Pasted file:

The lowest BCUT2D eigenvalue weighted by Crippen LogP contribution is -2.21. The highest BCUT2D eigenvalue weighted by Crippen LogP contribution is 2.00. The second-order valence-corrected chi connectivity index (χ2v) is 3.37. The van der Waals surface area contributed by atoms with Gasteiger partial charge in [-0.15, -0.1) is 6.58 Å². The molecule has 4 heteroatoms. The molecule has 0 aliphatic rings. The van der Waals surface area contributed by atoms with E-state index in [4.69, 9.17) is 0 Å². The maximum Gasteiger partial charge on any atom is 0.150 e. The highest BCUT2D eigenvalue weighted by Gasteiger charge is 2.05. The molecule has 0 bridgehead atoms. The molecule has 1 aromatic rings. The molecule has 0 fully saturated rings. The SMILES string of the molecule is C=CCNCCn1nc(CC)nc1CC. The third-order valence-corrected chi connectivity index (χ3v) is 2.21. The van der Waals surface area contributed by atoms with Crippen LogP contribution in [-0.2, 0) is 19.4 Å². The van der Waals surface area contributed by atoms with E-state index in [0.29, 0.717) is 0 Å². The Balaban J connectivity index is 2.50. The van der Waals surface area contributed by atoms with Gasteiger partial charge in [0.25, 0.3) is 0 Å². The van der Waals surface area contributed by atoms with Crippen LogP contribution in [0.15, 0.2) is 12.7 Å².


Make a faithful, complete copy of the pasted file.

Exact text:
The lowest BCUT2D eigenvalue weighted by Crippen LogP contribution is -2.21. The highest BCUT2D eigenvalue weighted by Crippen LogP contribution is 2.00. The second-order valence-corrected chi connectivity index (χ2v) is 3.37. The van der Waals surface area contributed by atoms with Gasteiger partial charge in [-0.15, -0.1) is 6.58 Å². The molecule has 4 heteroatoms. The molecule has 0 aliphatic rings. The van der Waals surface area contributed by atoms with E-state index in [4.69, 9.17) is 0 Å². The maximum Gasteiger partial charge on any atom is 0.150 e. The highest BCUT2D eigenvalue weighted by Gasteiger charge is 2.05. The molecule has 0 bridgehead atoms. The molecule has 1 aromatic rings. The molecule has 0 fully saturated rings. The SMILES string of the molecule is C=CCNCCn1nc(CC)nc1CC. The third-order valence-corrected chi connectivity index (χ3v) is 2.21. The van der Waals surface area contributed by atoms with Crippen LogP contribution in [-0.2, 0) is 19.4 Å². The van der Waals surface area contributed by atoms with E-state index in [0.29, 0.717) is 0 Å². The Balaban J connectivity index is 2.50. The van der Waals surface area contributed by atoms with Gasteiger partial charge in [0.25, 0.3) is 0 Å². The van der Waals surface area contributed by atoms with Crippen LogP contribution in [0.15, 0.2) is 12.7 Å².